are setting out upon a dangerous road,
delivering their country with its rich
resource* to German < xploitatinn.
"The right of peoples to dis; ose
themselves has received its first ap
plication unhappily."- says IVAction
Française, a royalist newspaper. "It
is tnorc in conformity with our fears
than with our hopes. The first use
made by this people of th«-ir newly
m
I
K
t
Ht
1
-
Washington. Feb. 10.—Extension of
1 time for filing Income and excess prof-1
as-1 it* returns from March 1 to April 1.
vss announced today by Internal
Revenue Commissioner Roper.
acquired liberty Is to deliver itK«df into '
slavery."
--- j
EXTEND INCOME FILING. [
Tli
* 1 * 1W 1
lollll
inul«
Tli
FINN REVOLUTION
BECOMES WORSE
70 Youths Murdered by Red
Guard; Many Student*
Slaughtered.
Stockholm, Ich. it. All diplomatic
couriers on tla ir way to lvtrogrud have
been detained in Htorkliolm because «d
Inst met Ion received bv 111«' Finnish
mildster In i* to vise no passports for
lor* Ip liera,
Scandinavian refugees brought to
Stockholm bv ilm first Swedish relief
larrnwitig talcs
by the Bed « «nurds
al Tnmrnerfors. In
noting in reports, V"
against a wall and
mowed «iowii with machine gun fir
wepl and plea«!« d tor mere)
cs then wore stripped and
expedit ion,
wholesale m
m ! b-lsingfi
I la latter ■ U
youths wen
whit* I heV
Their hod
mol Hated.
Hunting Down Students.
U* d Guards uc reported hunting
student:, remorselessly and the
lurdcra io II* Islrigfors, 11 Is cstl
wlll reach into the hundreds,
situation lias got entirely out of
tlie
hunt
h 4 »f Uh Sm iaMnt h*itf
Ig*I>
<»f
Hi»
yi>*
if Sfiiator Manner an«l
fot
iTi<*r
l*r«*i
ni*r
Tokio, Mu- accounts indi*
;• 1 «
l»«r>
oriH
familiar with Finland
*l,.<
l»i rr
Mh
llrlV
• no dnuhl I In majority
of
the
<oili
\r\ h
SiH-iallsIs are fighting
«III
Mi<
K «Vi
rntii
•ill's side. They point. «
III
hitf
t h<
dislriet where !h< Wtiii*
Sm
ril'H
Ht rr
ig«h
was chiefly recruited,
is
ior
mal
y a
Socialist si rung hold
Ik
n
volt
tin
V conteinJ, «••«uld lie
|Ui
•kly
suppressed, if it wore not for thi- Itus
slan soldiers and sailors who arc fight
ing on lie side of tin Reds on ordors
from I In- Hrnulny institute |n Petro
grad.
That la-nine, Trolzky and tin ir ass* -
riales in Russia regard the Finnish
struggle as a first step in spreading
111*' Bolshevik revolution westward, is
mdir«t«-il In an Interview with Is nine,
published in tint haul Bolshevik organ,
the Bolttlken. In Bits Lenin«! declared:
"We shall soon dispose «if the small
states."
I'pon Hie interview the Bolitlkeii
comments Unis:
"What Is going oil in Finland now Is
only a rehearsal f*.r the European dam
ag«- «if which 4hc curtain is shortly g«<
iiig up."
Incriminate Minneapolis
Police in Red Light Case
(keeping a disorderly house here, will
go before the Hennepin county grand
Jury tomorrow to tell of protection at
leged to have been given his place by
certain members of the Minneapolis
police department.
Minm-a polls. Feb. 10.—Rudolph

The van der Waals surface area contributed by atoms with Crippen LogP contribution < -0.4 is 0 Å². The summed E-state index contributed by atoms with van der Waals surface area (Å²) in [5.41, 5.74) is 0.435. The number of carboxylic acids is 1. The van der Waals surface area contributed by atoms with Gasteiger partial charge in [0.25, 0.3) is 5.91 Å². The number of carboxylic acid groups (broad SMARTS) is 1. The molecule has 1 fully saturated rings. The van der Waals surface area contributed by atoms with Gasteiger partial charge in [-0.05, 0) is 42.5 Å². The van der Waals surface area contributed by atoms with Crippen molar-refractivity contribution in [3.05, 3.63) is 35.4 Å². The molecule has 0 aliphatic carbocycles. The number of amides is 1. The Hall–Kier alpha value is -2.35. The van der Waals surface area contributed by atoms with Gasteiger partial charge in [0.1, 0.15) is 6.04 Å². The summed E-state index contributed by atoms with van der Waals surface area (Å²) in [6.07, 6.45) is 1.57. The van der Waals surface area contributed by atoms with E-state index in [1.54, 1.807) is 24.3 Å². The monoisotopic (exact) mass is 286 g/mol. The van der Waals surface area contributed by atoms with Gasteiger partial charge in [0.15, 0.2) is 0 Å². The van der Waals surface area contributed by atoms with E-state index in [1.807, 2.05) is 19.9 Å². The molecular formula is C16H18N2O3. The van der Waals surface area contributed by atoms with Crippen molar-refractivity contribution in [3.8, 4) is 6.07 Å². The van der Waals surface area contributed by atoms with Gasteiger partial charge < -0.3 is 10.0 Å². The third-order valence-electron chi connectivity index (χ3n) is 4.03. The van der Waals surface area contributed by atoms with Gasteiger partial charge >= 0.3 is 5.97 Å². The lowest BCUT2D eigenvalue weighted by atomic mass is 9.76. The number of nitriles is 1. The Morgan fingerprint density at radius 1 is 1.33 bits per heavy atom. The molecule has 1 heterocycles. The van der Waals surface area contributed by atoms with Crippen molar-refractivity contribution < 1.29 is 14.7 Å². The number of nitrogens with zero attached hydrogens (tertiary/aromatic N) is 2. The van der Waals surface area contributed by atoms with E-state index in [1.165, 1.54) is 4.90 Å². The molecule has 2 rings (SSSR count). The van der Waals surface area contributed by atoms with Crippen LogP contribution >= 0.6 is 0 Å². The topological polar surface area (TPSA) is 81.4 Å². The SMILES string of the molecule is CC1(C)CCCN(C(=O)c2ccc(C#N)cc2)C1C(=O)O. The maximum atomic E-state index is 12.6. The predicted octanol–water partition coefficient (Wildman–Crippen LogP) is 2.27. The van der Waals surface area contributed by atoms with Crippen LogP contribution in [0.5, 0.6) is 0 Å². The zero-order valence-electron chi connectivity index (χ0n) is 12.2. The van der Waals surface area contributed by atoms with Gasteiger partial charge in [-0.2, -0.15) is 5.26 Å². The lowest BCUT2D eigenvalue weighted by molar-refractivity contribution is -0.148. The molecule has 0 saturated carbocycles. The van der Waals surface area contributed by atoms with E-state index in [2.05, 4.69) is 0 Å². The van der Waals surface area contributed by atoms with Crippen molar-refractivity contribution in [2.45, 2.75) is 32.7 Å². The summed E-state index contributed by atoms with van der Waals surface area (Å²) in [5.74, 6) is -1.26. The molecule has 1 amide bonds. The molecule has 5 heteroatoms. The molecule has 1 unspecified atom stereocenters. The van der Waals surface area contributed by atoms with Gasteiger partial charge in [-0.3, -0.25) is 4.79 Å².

' Schneider, «enlem ed yesterday in Hen-
Inepin county district court to serve an
j indeterminate t«*rm of from one to five
[ years in the state penitentiary for
de;
■■■student
LISTED AMONG THOSE
Marcus Cook of 'Como and Elmer Cowan
öf Victor May Be Numbered With
Victims of Sinking«
—-- i
Washington. Feb.* 10.— Spacial— Sevon Montana msn art among tho
324 soldiers on beard the T uses ni» whose names ora not found upon tho
incoirplsts list of survivois givsn out tonight by tha wop department.
Forty-seven Montana men were on tha transport, ond40are reported safe.
The sevon m,esmg men, whose names may appear on liots yet to bo pub
lished, are:
JACK J. BYRNE, Butt«.
JOHN EDWARDS, Butt« 1
CHAUNCEY J. DAVIDSON, Ana
conda.
MARCUS B. COOK, Como.
JAMES W. SALLEE. Hot Springs
ELMER L. COWAN Victor.
LEONARD H. DETHMAN. Mc
Cabe.
It is not certain that the ma* still unaccounted for are d«ad. The war
department's list ot survivors oontains 1,853 names. There were 2,177
parsons on board, and the estimated loss is 113. That leavts 211 survivors
yet to bn listed.
The 43 Montana survivors are:
MONTANA SURVIVORS. !
Ralph S. Graves, Mlssmi!ii
Georg«* I'pham, MIhmoiiIii.
«'. M. Fletcher, Victor.
John It. rtnrk, Doit Lodg"
.lohn .1. Unison, I'lalnx.
Alex D. Davidson, Burma.
Van W. (iladd«-ii. Hidney.
Fred D. Metcalf. Kallapcll.
Herbert w. Miller, Great Full*.
Bind McCormick, lulling«.
Dille Edwiii OIcKon. Thompson Fulls.
Charles C. Hmaltack, Warm Hprlngs.
George L. St. Clair, Bixins.
Albert C. Tillman, Florence.
James J. Tucker, Kulls|s*H.
Coleman While. Augusta.
Charles G. Bennett, Ashley.
John D. Morrow, Kalispell.
Joseph I*. Bas. ye, Kaltspi'll
Warren A. Bhu Uniun, Ullwcr Gtilrli.
Emil A. Anderson, VVesI Kalispell.
James E. Babbitt, Vletnr.
Edward <'. Green, Hillings.
Beter .1. Isivulle, Kalispell.
John E. Mahoney, (iuge.
Leon S, Richardson, Bialns.
«Hiver Wetheru, Harlem.
Floyd Winn. Belknap.
Edward T. Mahom-y. «Juge.
Hidney II. Griggs, Hi earns.
Waller B. Danton, Kslispell.